Saving Trumpeter Swans at Lonesome Lake

Ralph Edwards and his daughter Trudy horse-packed barley over treacherous mountains to save the trumpeter swan population at Lonesome Lake

Source

Heroic Efforts to Save Starving Swans

Lonesome Lake is situated in Tweedsmuir Park, within the rugged Coast Mountains of British Columbia, Canada. The lake--and a man who would later come to be called "Crusoe of Lonesome Lake"--would play a crucial role in saving endangered trumpeter swans.

During the years 1912-1966, Ralph Edwards carved a homestead for himself and his family in the Atnarko Valley at a place he named Lonesome Lake. While he chose to live off the beaten track in the remote Canadian wilderness, his heroic efforts to save vanishing trumpeter swans garnered worldwide attention.

Ralph noticed the magnificent birds his first winter at Lonesome Lake. Loudly trumpeting their arrival, the giant birds were hard to miss.

Giant Birds With Impressive 8' Wing Spans

Photo: Trumpeter Swan Stretches its Wings
Photo: Trumpeter Swan Stretches its Wings | Source

By the 1930's, the known world population of trumpeter swans totaled less than 100. About one-third of that number wintered at Lonesome Lake.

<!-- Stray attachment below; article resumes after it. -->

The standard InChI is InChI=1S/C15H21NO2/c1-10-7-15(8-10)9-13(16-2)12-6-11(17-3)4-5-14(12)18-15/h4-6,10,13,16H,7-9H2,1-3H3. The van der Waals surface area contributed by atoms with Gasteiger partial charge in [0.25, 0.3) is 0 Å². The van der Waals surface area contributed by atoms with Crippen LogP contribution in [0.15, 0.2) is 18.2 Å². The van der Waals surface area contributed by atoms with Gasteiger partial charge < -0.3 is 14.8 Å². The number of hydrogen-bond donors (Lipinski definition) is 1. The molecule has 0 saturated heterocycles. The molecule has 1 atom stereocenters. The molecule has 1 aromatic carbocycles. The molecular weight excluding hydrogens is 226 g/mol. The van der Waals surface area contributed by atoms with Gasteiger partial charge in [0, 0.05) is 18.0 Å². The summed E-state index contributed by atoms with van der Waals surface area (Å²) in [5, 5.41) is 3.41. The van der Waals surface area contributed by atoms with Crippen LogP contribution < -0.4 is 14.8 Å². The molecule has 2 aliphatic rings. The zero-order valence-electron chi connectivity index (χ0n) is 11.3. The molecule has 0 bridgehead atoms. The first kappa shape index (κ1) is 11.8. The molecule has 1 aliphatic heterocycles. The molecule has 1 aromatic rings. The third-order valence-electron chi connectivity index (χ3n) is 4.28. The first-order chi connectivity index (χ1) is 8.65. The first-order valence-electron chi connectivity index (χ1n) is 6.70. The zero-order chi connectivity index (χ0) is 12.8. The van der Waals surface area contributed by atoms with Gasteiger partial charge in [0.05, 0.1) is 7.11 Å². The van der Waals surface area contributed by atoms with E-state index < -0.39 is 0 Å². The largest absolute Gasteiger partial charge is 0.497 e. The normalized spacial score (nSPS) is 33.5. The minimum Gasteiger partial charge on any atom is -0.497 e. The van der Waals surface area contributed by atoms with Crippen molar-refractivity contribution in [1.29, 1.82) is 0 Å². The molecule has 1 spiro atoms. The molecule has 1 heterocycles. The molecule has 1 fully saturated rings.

Scientific Name

Cygnus buccinator


A Fateful Meeting at Ootsa Lake Spells Survival for the Swans

In 1926, while on a guiding trip to Ootsa Lake, Ralph met up with John P. Holman, a member of the Audubon Society. Holman questioned him about the trumpeter swans at Lonesome Lake and later contacted the provincial game warden about the flock.

The warden alerted J. A. Munro, Chief Migratory Bird Warden for B.C., who contacted the Edwards family, requesting information about the swans.

Ralph and his wife Ethel began keeping a swan log and later mailed it to Munro.

This intervention was timely. By the 1800's, the birds had been hunted to near extinction, prized for their skins, down, feathers and quills.

Worth Saving

Threats to the Swans

  • Cold weather
  • Flooding
  • Freezing
  • Hunting
  • Starvation

While Ralph chose to live off the beaten track in the remote Canadian wilderness, his heroic efforts to save vanishing trumpeter swans garnered worldwide attention.

Threats to the Swans and a Challenging Undertaking

Flooding... Ice...

Ralph observed that cold weather posed the greatest threat to the dwindling swan population. In the severe winter of 1932-33, he was directed to purchase barley to feed the swans. This set in motion a chain of events that would spell the difference between survival and extinction for the trumpeters.

The undertaking was challenging. 100-pound sacks had to be transported (by humans or horses) over miles of rugged terrain to the swans wintering at Lonesome Lake.

In 1936, due to flooding, more than half of the trumpeter swan flock died. Ralph, and later his daughter, Trudy, continued to protect and feed the starving swans by horse-packing tons of barley into their feeding areas to ensure their survival through the harsh winter months.

At times, in -30 weather, the Edwards family broke ice over feeding areas and made sure the swans had drinking water available.

At one point, in 1956, when temperatures plummeted, Ralph appealed to the Canadian Wildlife Service to fly in emergency grain supplies.